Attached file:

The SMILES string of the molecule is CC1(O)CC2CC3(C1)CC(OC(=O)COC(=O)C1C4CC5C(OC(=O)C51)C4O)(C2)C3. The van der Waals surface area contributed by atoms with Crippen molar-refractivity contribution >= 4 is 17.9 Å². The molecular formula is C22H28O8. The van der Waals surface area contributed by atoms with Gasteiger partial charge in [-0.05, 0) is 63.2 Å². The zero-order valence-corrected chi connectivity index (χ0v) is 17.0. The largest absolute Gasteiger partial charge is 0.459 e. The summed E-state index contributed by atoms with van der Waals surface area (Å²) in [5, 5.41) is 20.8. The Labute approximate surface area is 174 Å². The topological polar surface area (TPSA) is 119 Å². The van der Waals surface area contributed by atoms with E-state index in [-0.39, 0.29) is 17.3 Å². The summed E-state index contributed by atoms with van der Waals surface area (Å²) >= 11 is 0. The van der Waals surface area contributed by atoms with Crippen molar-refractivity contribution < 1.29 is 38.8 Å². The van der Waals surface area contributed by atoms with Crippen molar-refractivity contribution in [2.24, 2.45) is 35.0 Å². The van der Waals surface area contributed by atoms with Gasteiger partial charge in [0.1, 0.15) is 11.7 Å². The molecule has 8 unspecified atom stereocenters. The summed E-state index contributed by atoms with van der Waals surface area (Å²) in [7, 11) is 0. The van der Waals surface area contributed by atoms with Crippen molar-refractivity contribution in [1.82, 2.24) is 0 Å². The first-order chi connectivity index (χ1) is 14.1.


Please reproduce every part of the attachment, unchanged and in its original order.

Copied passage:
The SMILES string of the molecule is CC1(O)CC2CC3(C1)CC(OC(=O)COC(=O)C1C4CC5C(OC(=O)C51)C4O)(C2)C3. The van der Waals surface area contributed by atoms with Crippen molar-refractivity contribution >= 4 is 17.9 Å². The molecular formula is C22H28O8. The van der Waals surface area contributed by atoms with Gasteiger partial charge in [-0.05, 0) is 63.2 Å². The zero-order valence-corrected chi connectivity index (χ0v) is 17.0. The largest absolute Gasteiger partial charge is 0.459 e. The summed E-state index contributed by atoms with van der Waals surface area (Å²) in [5, 5.41) is 20.8. The Labute approximate surface area is 174 Å². The topological polar surface area (TPSA) is 119 Å². The van der Waals surface area contributed by atoms with E-state index in [-0.39, 0.29) is 17.3 Å². The summed E-state index contributed by atoms with van der Waals surface area (Å²) >= 11 is 0. The van der Waals surface area contributed by atoms with Crippen molar-refractivity contribution < 1.29 is 38.8 Å². The van der Waals surface area contributed by atoms with Crippen molar-refractivity contribution in [2.24, 2.45) is 35.0 Å². The van der Waals surface area contributed by atoms with Gasteiger partial charge in [0.1, 0.15) is 11.7 Å². The molecule has 8 unspecified atom stereocenters. The summed E-state index contributed by atoms with van der Waals surface area (Å²) in [7, 11) is 0. The van der Waals surface area contributed by atoms with Crippen molar-refractivity contribution in [1.82, 2.24) is 0 Å². The first-order chi connectivity index (χ1) is 14.1.